Ever find yourself having to look into the particulars of your servers' hardware? Maybe you go scrounging for the original invoice or for some email you were sent several years ago or the quote that was generated when you were about to purchase it? Well, stop. There's an alternative that you're probably going to like quite a bit. You can get your hardware to tell you about itself. Just use a command called dmidecode.
The name "dmidecode" might not ring any bells, but the "dmi" part of the name stands for "Desktop Management Interface". It's an API that allows you to gather information about the your system's underlying hardware. The command is designed to work on any Linux system as it was originally designed by a consortium -- the Desktop Management Task Force -- for gathering information and configuring systems.
The dmidecode command gets its data from the DMI tables stored in memory and presents it in a human readable format. The commands that you will probably like the most are commands like these:
$ sudo dmidecode | grep Vendor Vendor: Dell Inc. $ sudo dmidecode -t system | grep Product Product Name: PowerEdge R710
These commands show that the system that Linux is running on is a Dell PowerEdge R710. And, while piping the dmidecode's output to grep might seem a bit "much", you should note that the command generates quite a bit of output -- often more than a thousand lines. Looking for specific lines will probably save you quite a bit of time.
# dmidecode | wc -l 1046
Finding the serial number of the system:
# dmidecode | grep "Serial Number" | head -n1 Serial Number: FWZPXQ1
Finding out something about the CPUs:
# dmidecode | grep CPU Socket Designation: CPU1 Version: Intel(R) Xeon(R) CPU X5650 @ 2.67GHz Socket Designation: CPU2 Version: Intel(R) Xeon(R) CPU X5650 @ 2.67GHz CPU.Socket.1 CPU.Socket.2
Determining if the system has a RAID array:
# dmidecode | grep RAID Description: Integrated RAID Controller Integrated RAID
You can also learn about specific components if you know their type identifiers. For example, processors are type 4, so let's pull up information on the processors (much more than we looked at in the command above).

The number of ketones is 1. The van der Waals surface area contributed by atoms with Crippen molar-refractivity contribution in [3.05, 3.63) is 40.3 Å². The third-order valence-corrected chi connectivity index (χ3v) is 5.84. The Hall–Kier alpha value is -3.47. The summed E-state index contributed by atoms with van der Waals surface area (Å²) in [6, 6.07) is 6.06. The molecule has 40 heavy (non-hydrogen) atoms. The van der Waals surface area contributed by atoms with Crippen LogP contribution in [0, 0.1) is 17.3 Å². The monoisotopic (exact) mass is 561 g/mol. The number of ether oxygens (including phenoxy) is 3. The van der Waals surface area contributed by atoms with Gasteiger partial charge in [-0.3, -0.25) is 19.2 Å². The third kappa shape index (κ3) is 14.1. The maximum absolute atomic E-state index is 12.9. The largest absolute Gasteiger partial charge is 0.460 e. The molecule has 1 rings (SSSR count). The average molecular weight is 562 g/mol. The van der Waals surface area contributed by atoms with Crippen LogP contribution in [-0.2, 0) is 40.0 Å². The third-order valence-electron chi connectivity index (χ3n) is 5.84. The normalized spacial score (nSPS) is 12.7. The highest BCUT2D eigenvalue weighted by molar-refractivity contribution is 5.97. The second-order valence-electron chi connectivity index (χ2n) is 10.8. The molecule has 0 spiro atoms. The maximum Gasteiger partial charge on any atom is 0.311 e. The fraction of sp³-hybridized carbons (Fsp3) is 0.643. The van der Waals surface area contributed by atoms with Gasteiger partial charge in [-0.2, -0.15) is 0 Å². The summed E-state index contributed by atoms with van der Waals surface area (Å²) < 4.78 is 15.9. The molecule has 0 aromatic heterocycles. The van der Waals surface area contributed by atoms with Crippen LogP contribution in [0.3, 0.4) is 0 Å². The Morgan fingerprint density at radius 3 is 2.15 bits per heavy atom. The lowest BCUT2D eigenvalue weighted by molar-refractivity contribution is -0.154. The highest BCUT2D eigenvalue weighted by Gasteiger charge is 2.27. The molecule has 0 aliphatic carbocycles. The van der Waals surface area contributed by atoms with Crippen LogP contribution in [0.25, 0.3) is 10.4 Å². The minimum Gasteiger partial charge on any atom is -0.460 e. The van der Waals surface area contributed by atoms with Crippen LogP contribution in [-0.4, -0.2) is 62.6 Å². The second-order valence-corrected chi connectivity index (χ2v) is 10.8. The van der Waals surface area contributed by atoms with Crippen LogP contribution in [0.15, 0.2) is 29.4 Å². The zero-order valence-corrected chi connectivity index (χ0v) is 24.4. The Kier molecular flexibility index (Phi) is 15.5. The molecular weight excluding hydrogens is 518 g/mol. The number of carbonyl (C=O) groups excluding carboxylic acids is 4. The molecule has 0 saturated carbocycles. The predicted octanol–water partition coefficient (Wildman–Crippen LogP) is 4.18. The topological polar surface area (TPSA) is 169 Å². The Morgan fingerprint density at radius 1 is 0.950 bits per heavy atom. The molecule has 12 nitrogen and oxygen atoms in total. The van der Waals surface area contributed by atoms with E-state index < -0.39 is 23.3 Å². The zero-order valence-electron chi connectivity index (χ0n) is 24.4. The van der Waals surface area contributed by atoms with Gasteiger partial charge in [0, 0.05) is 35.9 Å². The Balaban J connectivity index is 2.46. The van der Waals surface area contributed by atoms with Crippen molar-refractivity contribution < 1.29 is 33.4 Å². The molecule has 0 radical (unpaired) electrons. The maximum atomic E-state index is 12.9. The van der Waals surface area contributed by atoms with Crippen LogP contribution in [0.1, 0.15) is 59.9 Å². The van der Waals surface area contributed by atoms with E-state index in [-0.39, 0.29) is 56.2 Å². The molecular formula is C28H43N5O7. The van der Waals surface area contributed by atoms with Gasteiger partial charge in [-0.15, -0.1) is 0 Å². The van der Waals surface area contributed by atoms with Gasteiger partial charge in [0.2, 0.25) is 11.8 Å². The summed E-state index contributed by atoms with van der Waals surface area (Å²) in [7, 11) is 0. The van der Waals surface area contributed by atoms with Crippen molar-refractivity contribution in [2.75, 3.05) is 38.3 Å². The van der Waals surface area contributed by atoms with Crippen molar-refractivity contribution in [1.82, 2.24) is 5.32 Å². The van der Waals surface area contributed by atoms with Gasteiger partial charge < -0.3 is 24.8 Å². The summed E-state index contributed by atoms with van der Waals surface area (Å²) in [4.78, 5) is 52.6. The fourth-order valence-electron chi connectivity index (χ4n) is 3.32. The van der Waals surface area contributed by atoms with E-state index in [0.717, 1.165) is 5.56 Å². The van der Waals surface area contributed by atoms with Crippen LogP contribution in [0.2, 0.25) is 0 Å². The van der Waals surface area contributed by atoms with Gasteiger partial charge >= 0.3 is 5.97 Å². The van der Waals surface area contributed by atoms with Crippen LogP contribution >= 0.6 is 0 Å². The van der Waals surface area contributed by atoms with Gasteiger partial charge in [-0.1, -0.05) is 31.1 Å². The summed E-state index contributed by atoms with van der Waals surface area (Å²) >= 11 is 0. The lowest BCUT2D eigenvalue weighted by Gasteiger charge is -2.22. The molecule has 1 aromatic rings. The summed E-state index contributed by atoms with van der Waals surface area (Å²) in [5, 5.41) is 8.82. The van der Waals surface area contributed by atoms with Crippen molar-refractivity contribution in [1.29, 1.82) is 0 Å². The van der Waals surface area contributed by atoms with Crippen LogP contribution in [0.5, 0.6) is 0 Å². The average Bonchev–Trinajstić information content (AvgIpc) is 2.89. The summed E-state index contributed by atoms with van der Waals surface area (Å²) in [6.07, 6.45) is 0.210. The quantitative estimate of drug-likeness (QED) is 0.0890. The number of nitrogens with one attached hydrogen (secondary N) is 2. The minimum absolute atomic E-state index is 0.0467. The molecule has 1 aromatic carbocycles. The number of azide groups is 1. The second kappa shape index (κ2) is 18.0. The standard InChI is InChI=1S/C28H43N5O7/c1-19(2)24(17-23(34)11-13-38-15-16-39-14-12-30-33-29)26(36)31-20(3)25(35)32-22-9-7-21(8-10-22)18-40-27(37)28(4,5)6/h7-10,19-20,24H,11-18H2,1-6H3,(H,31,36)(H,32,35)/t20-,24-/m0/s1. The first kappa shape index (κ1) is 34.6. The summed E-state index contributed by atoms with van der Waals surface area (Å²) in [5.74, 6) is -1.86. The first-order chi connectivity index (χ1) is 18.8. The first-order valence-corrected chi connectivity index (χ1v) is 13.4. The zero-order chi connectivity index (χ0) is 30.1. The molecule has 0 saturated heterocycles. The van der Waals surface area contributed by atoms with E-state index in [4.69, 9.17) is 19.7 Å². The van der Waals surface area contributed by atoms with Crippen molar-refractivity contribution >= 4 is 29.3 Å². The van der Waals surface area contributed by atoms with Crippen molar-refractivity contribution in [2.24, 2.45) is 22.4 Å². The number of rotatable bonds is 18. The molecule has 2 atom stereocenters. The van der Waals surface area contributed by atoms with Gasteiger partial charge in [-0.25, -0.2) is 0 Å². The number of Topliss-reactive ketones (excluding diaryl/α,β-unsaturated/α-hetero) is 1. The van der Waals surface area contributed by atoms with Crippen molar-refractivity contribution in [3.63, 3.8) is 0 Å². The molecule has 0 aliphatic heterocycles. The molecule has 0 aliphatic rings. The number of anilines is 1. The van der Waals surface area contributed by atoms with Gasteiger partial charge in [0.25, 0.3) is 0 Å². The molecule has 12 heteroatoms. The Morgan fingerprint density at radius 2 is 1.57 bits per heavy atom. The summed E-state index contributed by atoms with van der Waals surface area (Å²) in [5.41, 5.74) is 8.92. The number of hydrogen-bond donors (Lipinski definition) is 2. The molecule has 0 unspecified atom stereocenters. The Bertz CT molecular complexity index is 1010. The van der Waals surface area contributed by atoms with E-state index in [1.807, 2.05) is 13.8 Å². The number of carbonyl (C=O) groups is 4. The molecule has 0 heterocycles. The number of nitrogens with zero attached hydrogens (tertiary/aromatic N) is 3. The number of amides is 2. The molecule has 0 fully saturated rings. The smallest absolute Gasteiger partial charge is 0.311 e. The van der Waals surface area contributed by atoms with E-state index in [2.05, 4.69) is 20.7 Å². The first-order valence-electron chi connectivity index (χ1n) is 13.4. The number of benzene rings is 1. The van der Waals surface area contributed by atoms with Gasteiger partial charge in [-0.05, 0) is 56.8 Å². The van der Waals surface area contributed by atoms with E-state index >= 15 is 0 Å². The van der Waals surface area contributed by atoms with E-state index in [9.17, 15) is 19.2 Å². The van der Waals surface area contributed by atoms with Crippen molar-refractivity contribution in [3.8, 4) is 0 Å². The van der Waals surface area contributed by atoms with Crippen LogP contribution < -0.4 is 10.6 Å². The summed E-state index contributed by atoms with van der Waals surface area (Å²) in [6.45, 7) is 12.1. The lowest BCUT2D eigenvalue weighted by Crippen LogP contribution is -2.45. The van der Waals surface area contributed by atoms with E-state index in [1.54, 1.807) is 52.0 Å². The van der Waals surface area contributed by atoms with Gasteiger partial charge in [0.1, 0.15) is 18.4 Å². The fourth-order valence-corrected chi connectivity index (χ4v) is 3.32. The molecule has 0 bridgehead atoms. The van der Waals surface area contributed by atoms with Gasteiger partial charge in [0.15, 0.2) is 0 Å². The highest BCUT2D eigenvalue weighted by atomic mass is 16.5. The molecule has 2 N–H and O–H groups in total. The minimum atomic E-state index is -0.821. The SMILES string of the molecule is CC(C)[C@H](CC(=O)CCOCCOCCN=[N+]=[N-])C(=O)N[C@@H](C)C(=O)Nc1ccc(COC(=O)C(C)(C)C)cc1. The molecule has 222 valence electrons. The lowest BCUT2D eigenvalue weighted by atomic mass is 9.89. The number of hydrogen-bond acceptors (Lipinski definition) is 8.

# dmidecode -t 4 | head -53 # dmidecode 2.7 SMBIOS 2.6 present. Handle 0x0400, DMI type 4, 40 bytes. Processor Information Socket Designation: CPU1 Type: Central Processor Family: Xeon Manufacturer: Intel ID: C2 06 02 00 FF FB EB BF Signature: Type 0, Family 6, Model 44, Stepping 2 Flags: FPU (Floating-point unit on-chip) VME (Virtual mode extension) DE (Debugging extension) PSE (Page size extension) TSC (Time stamp counter) MSR (Model specific registers) PAE (Physical address extension) MCE (Machine check exception) CX8 (CMPXCHG8 instruction supported) APIC (On-chip APIC hardware supported) SEP (Fast system call) MTRR (Memory type range registers) PGE (Page global enable) MCA (Machine check architecture) CMOV (Conditional move instruction supported) PAT (Page attribute table) PSE-36 (36-bit page size extension) CLFSH (CLFLUSH instruction supported) DS (Debug store) ACPI (ACPI supported) MMX (MMX technology supported) FXSR (Fast floating-point save and restore) SSE (Streaming SIMD extensions) SSE2 (Streaming SIMD extensions 2) SS (Self-snoop) HTT (Hyper-threading technology) TM (Thermal monitor supported) PBE (Pending break enabled) Version: Intel(R) Xeon(R) CPU X5650 @ 2.67GHz Voltage: 1.2 V External Clock: 6400 MHz Max Speed: 3600 MHz Current Speed: 2666 MHz Status: Populated, Enabled Upgrade: <OUT OF SPEC> L1 Cache Handle: 0x0700 L2 Cache Handle: 0x0701 L3 Cache Handle: 0x0702 Serial Number: Not Specified Asset Tag: Not Specified Part Number: Not Specified
That's a lot of information and probably more than most of us want to know, but for some people, this level of detail might be very important. And note that this output is only showing the first of the two CPUs to keep it from dominating this post.
And, no, you don't have to memorize the device types. You'll find a table like this in the dmidecode command's man page or you can reference this nice little post every time you get curious (I'd suspect the man page is a tad easier to find).
Type Information ---------------------------------------- 0 BIOS 1 System 2 Base Board 3 Chassis 4 Processor 5 Memory Controller 6 Memory Module 7 Cache 8 Port Connector 9 System Slots 10 On Board Devices 11 OEM Strings 12 System Configuration Options 13 BIOS Language 14 Group Associations 15 System Event Log 16 Physical Memory Array 17 Memory Device 18 32-bit Memory Error 19 Memory Array Mapped Address 20 Memory Device Mapped Address 21 Built-in Pointing Device 22 Portable Battery 23 System Reset 24 Hardware Security 25 System Power Controls 26 Voltage Probe 27 Cooling Device 28 Temperature Probe 29 Electrical Current Probe 30 Out-of-band Remote Access 31 Boot Integrity Services 32 System Boot 33 64-bit Memory Error 34 Management Device 35 Management Device Component 36 Management Device Threshold Data 37 Memory Channel 38 IPMI Device 39 Power Supply
You'll probably find that dmidecode knows a lot more about your servers' hardware than you'd ever want to understand, but the command makes it easy to fetch information when yoiu need it and doesn't require you to go scrounging through your file cabinet or your old email.
And you don't have to be anywhere near the systems to find the information that you need.
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